My birthday is sometime next month. I will be closer to forty. A decade ago I would have considered my current self ancient. Now I consider the words of my forty-something friends. Are the forties really the best time of their lives? For some of them, it appears to be true. They seem established and prosperous. For others, I am not sure.
I can honestly say that I am not exactly where I expected to be at my age. I spent years of my life in limbo (personal and professional), so I am still playing catch-up, I have not lived up to my full potential just yet. After a divorce and a new marriage, I am still in relationship and family building mode. There are people my age who have kids in high school, and Gabe and I are still debating whether we should have another kid. Aren't I too old for this, I wonder. Won't I be too tired? I know there are some women my age and older who have put off having their first child until now. Is that a wise choice?
It is true that I have made up for lost time at work. In my ten-year career at Big Computer my salary and responsibilities have increased exponentially. I am quite happy with how it has evolved. Still, I can't help but think that I could be further along if I had started to build a career at a much younger age, as opposed to the choices I made in life. But is there anything constructive about that kind of thinking? Isn't that stepping into regret-land? I don't believe in regrets because it is pointless to obsess over stuff we can't change. And I am not sure that I want my career to move faster than it has. I have children, and I don't want more responsibilities if they require more time and/or increased travel, or if the stress will not allow me to sleep at night. Still, my mind sometimes tries to pull a fast one on me with that kind of thinking.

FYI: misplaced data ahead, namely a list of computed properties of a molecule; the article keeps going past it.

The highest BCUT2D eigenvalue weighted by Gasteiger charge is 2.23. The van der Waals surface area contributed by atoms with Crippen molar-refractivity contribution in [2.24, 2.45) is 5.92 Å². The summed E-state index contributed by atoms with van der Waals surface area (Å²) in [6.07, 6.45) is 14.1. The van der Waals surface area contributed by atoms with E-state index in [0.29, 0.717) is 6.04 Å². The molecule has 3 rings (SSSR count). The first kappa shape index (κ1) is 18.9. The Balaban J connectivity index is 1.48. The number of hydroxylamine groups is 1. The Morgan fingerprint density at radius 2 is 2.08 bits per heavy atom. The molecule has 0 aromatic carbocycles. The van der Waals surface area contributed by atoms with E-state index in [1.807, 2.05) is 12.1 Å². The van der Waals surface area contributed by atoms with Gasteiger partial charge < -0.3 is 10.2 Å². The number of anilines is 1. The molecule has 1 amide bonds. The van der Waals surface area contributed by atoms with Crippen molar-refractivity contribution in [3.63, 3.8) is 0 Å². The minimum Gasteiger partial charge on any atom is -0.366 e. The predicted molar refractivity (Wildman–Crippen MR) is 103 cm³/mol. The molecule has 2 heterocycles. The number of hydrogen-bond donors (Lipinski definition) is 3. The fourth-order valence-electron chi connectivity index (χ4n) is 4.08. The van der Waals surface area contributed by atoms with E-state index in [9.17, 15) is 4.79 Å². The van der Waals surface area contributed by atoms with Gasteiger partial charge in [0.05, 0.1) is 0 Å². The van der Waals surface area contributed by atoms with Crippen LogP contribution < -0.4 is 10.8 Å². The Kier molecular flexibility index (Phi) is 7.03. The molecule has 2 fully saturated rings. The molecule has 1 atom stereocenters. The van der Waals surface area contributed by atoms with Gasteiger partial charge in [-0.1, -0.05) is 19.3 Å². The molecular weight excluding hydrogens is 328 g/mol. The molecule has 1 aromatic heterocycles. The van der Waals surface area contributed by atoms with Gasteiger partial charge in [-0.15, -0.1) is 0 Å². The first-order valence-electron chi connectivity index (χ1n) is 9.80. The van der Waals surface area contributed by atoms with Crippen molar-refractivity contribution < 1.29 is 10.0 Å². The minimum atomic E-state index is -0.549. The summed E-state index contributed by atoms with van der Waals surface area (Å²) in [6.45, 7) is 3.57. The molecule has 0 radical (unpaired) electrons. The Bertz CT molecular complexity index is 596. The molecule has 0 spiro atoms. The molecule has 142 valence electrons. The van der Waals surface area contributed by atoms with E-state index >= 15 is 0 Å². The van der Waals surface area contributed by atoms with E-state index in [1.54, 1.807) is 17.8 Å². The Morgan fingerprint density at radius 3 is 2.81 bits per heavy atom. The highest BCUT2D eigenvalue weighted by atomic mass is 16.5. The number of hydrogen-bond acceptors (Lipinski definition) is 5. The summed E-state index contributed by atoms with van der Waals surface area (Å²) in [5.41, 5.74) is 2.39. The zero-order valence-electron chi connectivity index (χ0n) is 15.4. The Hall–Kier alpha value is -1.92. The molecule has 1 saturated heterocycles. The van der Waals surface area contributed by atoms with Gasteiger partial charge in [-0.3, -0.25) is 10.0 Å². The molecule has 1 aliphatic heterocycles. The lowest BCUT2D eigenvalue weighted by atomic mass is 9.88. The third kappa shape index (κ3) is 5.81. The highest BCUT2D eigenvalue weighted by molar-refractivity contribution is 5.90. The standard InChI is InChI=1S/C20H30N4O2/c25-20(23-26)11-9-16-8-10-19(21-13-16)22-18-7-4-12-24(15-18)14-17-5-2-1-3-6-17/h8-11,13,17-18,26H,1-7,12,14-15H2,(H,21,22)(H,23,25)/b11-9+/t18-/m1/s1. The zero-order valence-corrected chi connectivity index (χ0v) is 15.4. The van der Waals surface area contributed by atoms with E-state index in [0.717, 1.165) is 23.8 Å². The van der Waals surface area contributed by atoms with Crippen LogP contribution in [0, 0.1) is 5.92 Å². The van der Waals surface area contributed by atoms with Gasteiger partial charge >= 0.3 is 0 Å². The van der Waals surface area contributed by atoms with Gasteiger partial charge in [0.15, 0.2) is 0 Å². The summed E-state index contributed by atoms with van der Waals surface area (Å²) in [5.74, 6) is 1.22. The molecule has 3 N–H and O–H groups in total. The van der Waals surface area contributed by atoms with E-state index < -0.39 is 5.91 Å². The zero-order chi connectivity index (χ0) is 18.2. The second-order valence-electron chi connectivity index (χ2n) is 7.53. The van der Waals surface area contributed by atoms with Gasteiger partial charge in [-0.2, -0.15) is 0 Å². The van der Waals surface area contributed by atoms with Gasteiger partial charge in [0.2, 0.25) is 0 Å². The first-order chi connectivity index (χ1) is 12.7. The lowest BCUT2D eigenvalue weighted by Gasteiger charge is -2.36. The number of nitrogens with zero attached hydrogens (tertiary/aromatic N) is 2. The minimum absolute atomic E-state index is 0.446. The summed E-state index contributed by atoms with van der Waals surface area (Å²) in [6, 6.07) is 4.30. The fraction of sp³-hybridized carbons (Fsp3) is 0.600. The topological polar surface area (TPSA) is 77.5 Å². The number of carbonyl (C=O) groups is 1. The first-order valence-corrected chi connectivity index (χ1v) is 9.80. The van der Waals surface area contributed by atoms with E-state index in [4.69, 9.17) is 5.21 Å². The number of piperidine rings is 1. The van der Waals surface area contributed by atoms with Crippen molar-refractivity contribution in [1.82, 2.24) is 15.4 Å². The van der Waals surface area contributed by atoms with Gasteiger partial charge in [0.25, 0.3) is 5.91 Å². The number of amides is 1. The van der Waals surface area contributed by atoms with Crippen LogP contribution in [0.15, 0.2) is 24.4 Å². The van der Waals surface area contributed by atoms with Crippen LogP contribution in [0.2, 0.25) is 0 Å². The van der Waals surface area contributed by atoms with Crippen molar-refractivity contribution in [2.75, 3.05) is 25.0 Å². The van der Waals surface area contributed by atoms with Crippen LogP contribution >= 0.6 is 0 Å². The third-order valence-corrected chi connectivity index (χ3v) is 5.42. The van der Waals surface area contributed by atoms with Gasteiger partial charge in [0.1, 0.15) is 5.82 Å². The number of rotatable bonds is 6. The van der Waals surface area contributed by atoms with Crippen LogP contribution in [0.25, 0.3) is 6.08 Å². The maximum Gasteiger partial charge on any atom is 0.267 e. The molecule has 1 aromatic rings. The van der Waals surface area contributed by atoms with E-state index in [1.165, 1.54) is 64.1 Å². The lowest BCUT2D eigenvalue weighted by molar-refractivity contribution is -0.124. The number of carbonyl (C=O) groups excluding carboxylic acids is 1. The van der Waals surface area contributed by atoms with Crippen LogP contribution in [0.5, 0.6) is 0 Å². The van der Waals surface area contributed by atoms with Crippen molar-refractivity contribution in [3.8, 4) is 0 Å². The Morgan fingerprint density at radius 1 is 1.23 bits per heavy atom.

I can't assert that I have life figured out, honestly. I am still learning, still making mistakes. We are still struggling, building, developing. And I guess that is what surprises me. I expected people nearing their forties to have all their ducks in a row, to be in a cushy position and know exactly what they wanted in life and how to get it. I have a general idea of what I want for my future, and a sketch of a plan, but nothing definitive. And even though I have a good salary compared to my 1997 self, I don't have a safety net, and I still struggle sometimes to make ends meet. People I know talk about their retirement plans, how they are looking into foreign countries where the cost of living is lower than in the US. I have friends from Latin America who plan to go back to their countries to retire. At this point I have no clue if we will ever be able to retire, or if I will ever be able to go back home. Maybe I will, maybe I will not. I thought in my late thirties I would have an idea. I guess I'll have to wait another decade to find out.